This month’s issue of Ping® highlights some trends in digital advertising. On June 29th, 2021, Illinois passed a Name, Image, Likeness (NIL) law for their colleges and institutions allowing a student-athlete to earn compensation commensurate with market value while enrolled at a postsecondary educational institution, and obtain and retain a certified agent for any matter or activity relating to such compensation. This has prompted some discussions around different states treatment of right of publicity laws. This month’s issue of Ping® briefly compares NY and IL NIL laws.
Illinois vs New York Right of Publicity Acts: Key Differences and Protections
A Brief Comparison of the Illinois & New York Right of Publicity Acts
The Illinois Right of Publicity Act
The Illinois Right of Publicity Act is a state law that protects the commercial value of an individual’s identity. It prohibits the unauthorized use of an individual’s “Identity,” which means any attribute of an individual that serves to identify that individual to an ordinary, reasonable viewer or listener, including but not limited to (i) name, (ii) signature, (iii) photograph, (iv) image, (v) likeness, or (vi) voice. The act also allows individuals to transfer their right of publicity to their heirs after death. However, the Illinois law is unique in that it provides for a broad definition of “commercial purpose,” which includes any use that is “primarily intended for commercial advantage or monetary gain.” This means that even non-commercial uses of an individual’s identity could be considered a violation of the law if they are intended to promote a product or service.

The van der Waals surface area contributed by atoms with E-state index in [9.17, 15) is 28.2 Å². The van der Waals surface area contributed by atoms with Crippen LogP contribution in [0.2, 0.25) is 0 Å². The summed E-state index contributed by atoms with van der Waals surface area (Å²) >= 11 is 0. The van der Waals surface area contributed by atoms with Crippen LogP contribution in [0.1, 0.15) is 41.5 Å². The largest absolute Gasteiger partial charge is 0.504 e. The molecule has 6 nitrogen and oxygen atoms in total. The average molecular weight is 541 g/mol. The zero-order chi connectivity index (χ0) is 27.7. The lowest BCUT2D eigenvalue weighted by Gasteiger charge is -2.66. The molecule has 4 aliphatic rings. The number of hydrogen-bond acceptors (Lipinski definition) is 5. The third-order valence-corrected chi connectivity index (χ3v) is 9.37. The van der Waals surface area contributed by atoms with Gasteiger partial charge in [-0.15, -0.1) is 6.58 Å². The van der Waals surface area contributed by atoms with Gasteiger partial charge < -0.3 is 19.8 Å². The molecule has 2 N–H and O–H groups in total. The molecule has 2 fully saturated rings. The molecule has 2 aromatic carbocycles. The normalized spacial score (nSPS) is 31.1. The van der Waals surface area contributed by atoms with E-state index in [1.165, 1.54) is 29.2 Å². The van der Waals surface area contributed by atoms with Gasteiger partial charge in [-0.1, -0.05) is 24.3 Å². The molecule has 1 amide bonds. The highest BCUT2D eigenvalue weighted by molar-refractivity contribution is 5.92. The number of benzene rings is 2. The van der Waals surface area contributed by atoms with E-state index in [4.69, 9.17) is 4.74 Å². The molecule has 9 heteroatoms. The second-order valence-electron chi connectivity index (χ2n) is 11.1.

The New York Right of Publicity Act
The New York Right of Publicity Act is another state law that protects an individual’s right to control the commercial use of their name, image, or likeness. However, unlike the Illinois law, New York’s law only applies to uses for advertising or trade purposes. This means that individuals in New York may have less protection against non-commercial uses of their identity. Additionally, the New York law does not provide for the transfer of an individual’s right of publicity after death, meaning that the right to control the commercial use of their identity ends when they pass away.
However, the New York Act provides some post-mortem protection for certain commercial exploitations of individuals’ rights of publicity for 40 years after death for those persons whose publicity rights had commercial value, at the time of or due to, their death. There are a number of other limitations, exceptions and nuances, including that protections only arise from deaths after May 29, 2021.